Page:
It's not the school though-it's the people and parents and fear mongers that encourage the small to bully and worse than the bullies are the bystanders. They are the only ones who can change. . I know my beautiful boy has tales of agony that he doesn't share. I am sorry for that. I do know that it nearly killed him coming to terms with who he is. I am so glad he is my son. I wrote a post a few days ago in honor of Tyler. I am so grateful I know someone like you who writes with such love and honesty. It ain't all about the pretty.
    Love you Uncle B.

  11. Damn. I popped over here from Tartanscot and you made me cry. Difficult thing to do. Wonderfully written. (Hmm...Newfie Guardian Angels.)

  12. I'm left with a lump in my throat and just want to say thank you so very much for sharing your story.

    A very big hug goes out to you.

    I myself was bully a very large part of my school life... my safe haven was the music department where I would hide out and play the cello.

    It shocks me to the very core that we still in United States do not have equality for all.

    Kindly ~ Elizabeth

  13. misfit no more. any of us.

    thanks, bradford.

  14. Bradford, lump in my throat, tears in my eyes. Thank you for sharing your past with us. I cannot even imagine the horror you suffered all of those years. Kids can be so cruel, but this is even beyond that.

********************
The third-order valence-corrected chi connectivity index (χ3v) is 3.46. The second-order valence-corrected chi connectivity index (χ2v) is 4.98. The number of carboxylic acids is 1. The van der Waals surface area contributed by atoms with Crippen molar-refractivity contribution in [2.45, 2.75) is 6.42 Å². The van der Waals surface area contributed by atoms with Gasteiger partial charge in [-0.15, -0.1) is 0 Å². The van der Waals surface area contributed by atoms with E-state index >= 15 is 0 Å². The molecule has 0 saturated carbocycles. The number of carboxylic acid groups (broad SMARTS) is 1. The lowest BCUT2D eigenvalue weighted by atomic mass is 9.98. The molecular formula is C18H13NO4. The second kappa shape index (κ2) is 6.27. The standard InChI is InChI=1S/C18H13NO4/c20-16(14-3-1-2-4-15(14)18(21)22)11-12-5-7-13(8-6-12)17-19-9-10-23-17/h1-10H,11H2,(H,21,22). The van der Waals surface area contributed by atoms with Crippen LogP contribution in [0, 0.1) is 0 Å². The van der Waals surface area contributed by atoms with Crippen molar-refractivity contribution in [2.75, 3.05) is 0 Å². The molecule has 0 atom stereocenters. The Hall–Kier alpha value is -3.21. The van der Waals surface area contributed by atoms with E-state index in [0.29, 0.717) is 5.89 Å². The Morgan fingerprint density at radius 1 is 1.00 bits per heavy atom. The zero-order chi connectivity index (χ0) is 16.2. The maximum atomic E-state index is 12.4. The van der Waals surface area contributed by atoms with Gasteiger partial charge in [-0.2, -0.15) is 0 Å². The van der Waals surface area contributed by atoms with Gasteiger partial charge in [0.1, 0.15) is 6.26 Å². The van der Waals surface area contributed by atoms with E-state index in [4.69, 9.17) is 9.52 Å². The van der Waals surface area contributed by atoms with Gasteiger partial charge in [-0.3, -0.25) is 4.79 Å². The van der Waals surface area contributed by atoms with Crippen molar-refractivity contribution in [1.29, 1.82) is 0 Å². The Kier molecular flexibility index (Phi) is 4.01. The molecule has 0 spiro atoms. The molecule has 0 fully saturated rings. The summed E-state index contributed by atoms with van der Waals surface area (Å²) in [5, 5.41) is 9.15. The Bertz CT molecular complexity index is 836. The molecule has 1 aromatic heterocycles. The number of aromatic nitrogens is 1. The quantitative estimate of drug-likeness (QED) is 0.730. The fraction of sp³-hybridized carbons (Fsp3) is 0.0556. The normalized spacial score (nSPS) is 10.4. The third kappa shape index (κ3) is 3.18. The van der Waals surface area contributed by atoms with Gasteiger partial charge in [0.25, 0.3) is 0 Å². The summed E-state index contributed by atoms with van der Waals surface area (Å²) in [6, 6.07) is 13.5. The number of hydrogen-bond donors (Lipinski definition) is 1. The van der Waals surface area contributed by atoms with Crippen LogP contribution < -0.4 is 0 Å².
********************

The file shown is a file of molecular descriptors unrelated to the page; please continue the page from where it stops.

Thank God for those two friends who followed you to the bridge and gave you your life back. It's amazing that you have the spunk and sense of humor you do, having gone through all of what you did.

    The thought of gay teens committing suicide is horrifying. I thought we've come further than that. When I was in high school in the 70's, no one would "come out." You had an inkling that someone was gay, but it was not discussed. I don't remember my gay friends being tormented...perhaps people in the Bay Area were a bit more forgiving or liberal?

    I've had my share of trauma and torment for being Jewish such as Swastikas on my desk, name-calling, accused of killing Jesus, etc. It's so cruel just because we're different.

    We definitely must support the Trevor Project. This cannot go on.

    Thanks again for sharing your most painful story with us...


  15. I love you Uncle! Not just for your bravery, but for your willingness to share a particularly horrible portion of your life. My best friend since we were 7 years old is gay. He went through all of the same things you did, and I love and respect you both for your fortitude. Your life has worth, beauty and importance, do not ever forget that. Just be yourself, the very best self that you can be, that is what's important. Have a beautiful life, living well is the best revenge!

  16. thank goodness for those two angels to help you. i'm so sorry you've had to endure such torment. nobody should have to go through that. everyone should be treated with love and respect. you are a courageous man. i appreciate your contributions to the world. xoxo

  17. Thank you so much for sharing. What in the world is wrong with this world?

  18. This comment has been removed by a blog administrator.

  19. Thank you for your post.
    What of the poor man who was recorded with Tyler? Is there any news of his well-being?